Carter administration stategists estimate they can now count on about 50 of the 67 votes needed in the Senate to ratify a new Panama Canal treaty, with an intense, emotional national debate ahead to win the other 17.
The public disclosure of the basic elements of the new treaty, administration sources said last night, should swing some additional votes behind the pact in the next few days "No one, however, minimizes the battle ahead" to obtain all of ther equired two-thirds vote in the Senate, one planner said yesterday.
"Of course we think we can sell it," said another administration strategist, "but this will be a helluva fight."
Inside the Carter White House, the impending contest over the treaty is regarded as not only the first great test of the administration's abilith "to deliver" on its foreign policy, but also its most formidable public challenge.
As President Carter returned to Washington last night from a six-day stay at his home in Plains, Ga., the White House was preoccupied with down-to-the-wire negotiations on the treaty in Panama City.
A team of planners on treaty strategy, headed by chief presidential assistant Hamilton Jordan, were present to confer with Carter. Senior advisers on congressional relations from the White House and the State Department expectantly waited for decisive news from the Panama talks, and a decision by Carter, to flash word to key members of the Senate and House on the accord.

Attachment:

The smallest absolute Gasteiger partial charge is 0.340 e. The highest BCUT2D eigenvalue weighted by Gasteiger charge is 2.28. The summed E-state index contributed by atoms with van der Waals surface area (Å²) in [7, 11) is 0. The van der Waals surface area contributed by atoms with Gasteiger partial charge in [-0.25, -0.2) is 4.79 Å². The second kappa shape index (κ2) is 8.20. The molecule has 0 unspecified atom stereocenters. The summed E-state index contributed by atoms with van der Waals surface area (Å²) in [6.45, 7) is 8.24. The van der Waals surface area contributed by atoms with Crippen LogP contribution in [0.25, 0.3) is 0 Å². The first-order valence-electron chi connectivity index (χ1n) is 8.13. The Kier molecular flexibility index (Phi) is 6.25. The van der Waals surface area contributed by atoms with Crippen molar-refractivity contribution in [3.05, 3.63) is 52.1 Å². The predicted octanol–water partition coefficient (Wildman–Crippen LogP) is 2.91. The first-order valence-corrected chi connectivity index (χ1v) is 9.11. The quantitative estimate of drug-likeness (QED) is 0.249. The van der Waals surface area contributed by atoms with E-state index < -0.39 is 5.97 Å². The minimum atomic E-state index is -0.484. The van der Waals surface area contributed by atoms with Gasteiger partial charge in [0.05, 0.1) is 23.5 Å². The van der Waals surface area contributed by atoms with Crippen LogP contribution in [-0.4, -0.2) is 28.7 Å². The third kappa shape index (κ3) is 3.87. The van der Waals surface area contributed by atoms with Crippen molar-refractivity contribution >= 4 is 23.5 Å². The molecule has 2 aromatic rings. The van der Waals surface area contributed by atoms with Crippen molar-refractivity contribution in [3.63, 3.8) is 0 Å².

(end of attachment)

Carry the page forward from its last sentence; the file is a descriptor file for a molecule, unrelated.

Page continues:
The announcement came a little after [WORD ILLEGIBLE] p.m., first after Carter reached [WORD ILLEGIBLE]
[WORD ILLEGIBLE] probably more of a domestic political issue than it is a foreign [WORD ILLEGIBLE] issued," said one planner.
Some critics would agree. In the 1976 Republican presidential election [WORD ILLEGIBLE] campaign. Ronald Reagan won loud cheers by assailing Panama Canal negotiations as a secret [WORD ILLEGIBLE] away." Reagan's battle cry [WORD ILLEGIBLE] bought it, and we paid for it, we built it and it is ours and we intend to keep it."
The Ford administration, Reagan charged, was preparing to hand over one of the itation's proudest possessions to "a Marxist, military dictator" in Panama, jeopardizing defense of the Western Hemisphere.
Similar statements have echoed through the Senate and House for years, with opponents piling up impressive, but never-controlling votes, intended to block all negotiations "to surrender" the canal or yield any U.S. control over it.
A huge lobbying campaign against a new treaty has spread across the nation, intensifying as the negotiations with Panama approach a climax.
"The other side is geared up massively," an administration official said yesterday. "They can outmail us, they can outscream us. It's easy to fan fires until you have the facts. They've had their political demagoguery, but we have the facts now - and we can sell them."
Disclosure of details of the treaty, administration officials said, will show that instead of bing "a giveaway," the pact replacing the 1903 Panama Canal treaty is "an act of statesmanship." It will preserve "the vital interests" of the United States in the waterway even after the year 2000 when Panama would acquire full control of the canal, these officials said.